Miércoles 19 de Diciembre de 2007, Ip nº 221

Is homeownership bad for America?
A look at some news from around the Web:

Why Homeownership may be bad for America: In a column in the December issue of the Atlantic Monthly, Clive Crook looks at some of the downsides to homeownership. He says that it can place a drag on worker mobility and, more significantly he says that homeownership places a strain on the economy in the form of the mortgage interest deduction, “one of the quieter causes of the housing bubble.”

Crook writes, “The current deduction costs nearly $80 billion a year in forgone federal revenues. It is available only to the minority of households — typically affluent — that itemize their taxes. Households at the margin of choosing between renting and owning are not, for the most part, itemizers. The deduction has no effect on their choice, and thus does almost nothing to promote homeownership. What it does promote, studies show, is spending on housing … Prices are higher than they would otherwise have been, and mortgages are bigger. As many owners have learned abruptly, this can worsen economic insecurity.” (Warning: subscription required to view full story.)

Cash is the best lure: “Buyers have become more educated and they can easily cut through the fluffy incentives,” says John F. Wasik in a Bloomberg.com article. Mr. Wasik notes that about 2 million homes may fall into foreclosure this year and that living near such a property could slash as much as $5,000 from your house’s value. In many markets, homeowners should offer an asking price that’s at least 10% below the competition, he says. He points out that in Boston and in Calif.’s Orange County and Sacramento, prices of more than half of the homes on the market have already been reduced.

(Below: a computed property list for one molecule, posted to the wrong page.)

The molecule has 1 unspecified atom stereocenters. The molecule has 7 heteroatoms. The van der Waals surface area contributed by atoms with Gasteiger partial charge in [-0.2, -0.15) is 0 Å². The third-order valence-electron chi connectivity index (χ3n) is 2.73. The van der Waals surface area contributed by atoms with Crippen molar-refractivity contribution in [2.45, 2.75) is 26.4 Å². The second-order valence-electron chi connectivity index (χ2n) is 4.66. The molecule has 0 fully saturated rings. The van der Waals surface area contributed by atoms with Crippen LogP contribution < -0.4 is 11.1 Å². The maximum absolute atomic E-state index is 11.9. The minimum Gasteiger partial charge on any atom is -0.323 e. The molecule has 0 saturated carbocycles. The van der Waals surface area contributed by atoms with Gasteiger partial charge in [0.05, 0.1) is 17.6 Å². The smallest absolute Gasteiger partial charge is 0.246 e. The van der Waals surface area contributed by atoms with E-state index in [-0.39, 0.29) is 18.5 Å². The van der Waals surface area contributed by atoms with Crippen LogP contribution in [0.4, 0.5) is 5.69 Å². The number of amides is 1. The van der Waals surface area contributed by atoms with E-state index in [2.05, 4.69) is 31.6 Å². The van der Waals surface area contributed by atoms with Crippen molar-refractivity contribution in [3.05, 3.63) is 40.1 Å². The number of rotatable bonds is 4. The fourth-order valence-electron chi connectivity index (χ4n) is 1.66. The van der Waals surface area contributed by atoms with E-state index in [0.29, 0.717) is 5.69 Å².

Subprime crisis could cost New York $10 billion: The New York metro area stands to lose $10.4 billion in 2008 gross metropolitan product, according to a report from the U.S. Conference of Mayors reported by Crain’s New York Business.

More on this topic:

How Homeowners Hurt the Economy (November 28, 2007; The Wall Street Journal Online)

Widespread homeownership has proven benefits for the nation but the Atlantic’s Clive Crook says it brings some serious economic drawbacks with it. Citing research from Warwick University economist Andrew Oswald, Mr. Crook says the main problem with homeowners is that they are less mobile than renters. Less willing to leave their homes for greener pastures when the local economy falters, homeowners slow the nation’s economic growth and exacerbate unemployment issues by staying put. Communities of homeowners also often suppress new development by calling for new zoning rules.

On the plus side, homeowners are more invested in their communities, more likely to vote and work harder to improve their neighborhoods, but the overall societal good in homeownership isn’t clear-cut, Mr. Crook says. To that end, he questions the wisdom of the mortgage-interest tax deduction, a subsidy set up to ostensibly encourage widespread homeownership.

Mr. Crook said the deduction often promotes over-borrowing and higher spending, thus artificially increasing home values and placing borrowers in greater financial risk during downturns, such as the current housing market crunch. On a broader level, higher investments in housing – fueled by the tax deduction — come at the expense of investments in areas that expand the economy, such as commercial building and spending on business equipment, he says. — Troy McCullough

  28/11/2007. The Wall Street Journal Online.